People of EQ

Meet the people who work or study at the Entertainment Quarter and learn their stories.

Bec and Mads – Cambridge Markets

What is your role?
Madelienne Anderson (Mads)  and Rebecca Fox (Bec) are both directors of Cambridge Markets.

“Our role is ‘everything’,” says Bec. “It’s sales, marketing, production. We find the stalls and when the market’s on we run the market, and when the market’s not on we promote the market.”

What were you doing before this?
Mads: Both Bec and I have a background in PR. We both hadn’t worked for a little while because we had young children. We both have a background in events as well, and so it was perfect for us to go into this work.

Are you originally from Sydney, Australia?
Bec is originally from Sydney. Mads was born in Perth and moved here when she was 7. They met each other at school and have been friends for over 30 years.

What is your favourite thing to do when not at work?
Bec: Right now my favourite thing to do when I’m not at work is swim at the beach.
Mads: I think just spending time with my children, we love doing little adventures together whether it’s going to the art gallery or going to markets.

They both like being with their dogs, too.

What is the happiest moment of your life?
Bec: Mad and I started a new business, I’ve got a puppy, I’ve got happy children and I’ve got a new partner…I wake up very happy, and very grateful.
Mads: I’m very content with my life now. We work very, very, very hard and I don’t mind working hard…I talk to people all day, so I actually like going home and being quite quiet and spending time with the family.”

If it was your last day on earth, what would your last meal be?
Bec: Pasta! I’d have pasta and I’d have cheese and red wine…I’d have four cheeses with the gnocci. I’d have some pesto and then I’d have a marinara with a good amount of tomato and garlic in them. And I’d also have a beautiful bottle of red wine and then, if I could fit it in, I’d have some more cheese.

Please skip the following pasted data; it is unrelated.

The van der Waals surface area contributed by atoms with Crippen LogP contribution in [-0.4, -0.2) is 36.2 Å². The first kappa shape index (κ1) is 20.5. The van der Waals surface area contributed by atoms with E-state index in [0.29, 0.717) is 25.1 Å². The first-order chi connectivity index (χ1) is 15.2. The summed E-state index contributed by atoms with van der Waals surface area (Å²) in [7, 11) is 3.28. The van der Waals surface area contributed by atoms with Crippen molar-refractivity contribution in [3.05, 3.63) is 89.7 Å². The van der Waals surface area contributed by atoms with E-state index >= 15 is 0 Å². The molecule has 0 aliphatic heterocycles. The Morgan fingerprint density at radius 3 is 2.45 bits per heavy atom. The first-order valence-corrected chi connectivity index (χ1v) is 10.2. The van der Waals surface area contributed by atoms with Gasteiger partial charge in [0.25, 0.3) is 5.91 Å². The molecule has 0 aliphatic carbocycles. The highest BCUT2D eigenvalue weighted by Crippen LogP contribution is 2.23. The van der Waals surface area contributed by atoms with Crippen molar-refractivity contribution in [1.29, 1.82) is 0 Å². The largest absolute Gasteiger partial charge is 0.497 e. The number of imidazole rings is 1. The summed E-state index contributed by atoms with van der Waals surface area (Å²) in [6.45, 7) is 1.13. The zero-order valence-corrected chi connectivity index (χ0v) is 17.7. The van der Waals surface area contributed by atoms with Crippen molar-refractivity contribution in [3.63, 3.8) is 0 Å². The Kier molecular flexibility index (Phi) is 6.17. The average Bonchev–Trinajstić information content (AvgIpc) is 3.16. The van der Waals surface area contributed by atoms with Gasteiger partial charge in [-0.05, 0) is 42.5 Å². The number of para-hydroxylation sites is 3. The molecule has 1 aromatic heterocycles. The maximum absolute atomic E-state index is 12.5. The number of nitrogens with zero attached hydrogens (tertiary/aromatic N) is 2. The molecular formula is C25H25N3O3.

Mads: My last meal for me would probably be spaghetti vongole. I love clams, I love seafood, anything seafood I’d have as my last meal. And probably some really yummy chocolate…Oh and probably a G&T.

A bit more…
Moore Park markets had been running for 20 years but its popularity was declining when Bec and Mads took over about a year ago. They re-branded it Cambridge Markets EQ, got new stalls, improved the design, changed the website and effectively brought the markets back to life.
It’s a feat that’s all the more remarkable because they’d only been running their business for four years. Cambridge Markets began as a small market Mads ran regularly at her child’s school. Bec joined her and together they grew the business. They now run four regular local markets as well as occasional one-offs.

“We like dealing with small businesses. Everyone is really lovely and they’re just trying to have a go,” says Mads. “Plus we’re both very passionate about healthy foods.”
There’s a strong focus on provenance at Cambridge Markets. Bec believes that connection to food and connection to people add to overall wellbeing.
“They’ve done studies on farmers markets – about the health benefits for the community -and it’s all those reasons why,” she explains. “You actually digest your food better; digestion starts in the mind. If you make a connection with the person you are buying your food from, you are going to digest your food better.”
“I also find that I cook more than I used to because I’m at the market and I’m buying fresh produce,” adds Mads.
They encourage market goers to bring their own bags and they’re aiming at ultimately having a plastic-free market.
Stallholders at Cambridge Markets are a mix of professional vendors, small start-ups, artisans, and established businesses who use the markets for pop-up shops. For some, it’s a sustainable model in itself; for others it’s a stepping stone. Many businesses who start with a market stall go on to open restaurants or launch fashion labels.

Cambridge Market EQ runs every Wednesday and Saturday.

Mads says “it’s one of the few places where you can park for free, it’s under cover, and it’s safe to wander around.”

Mark and Val  – Rio Barra

What is your role?
Owners of Rio Barra.

What were you doing before this?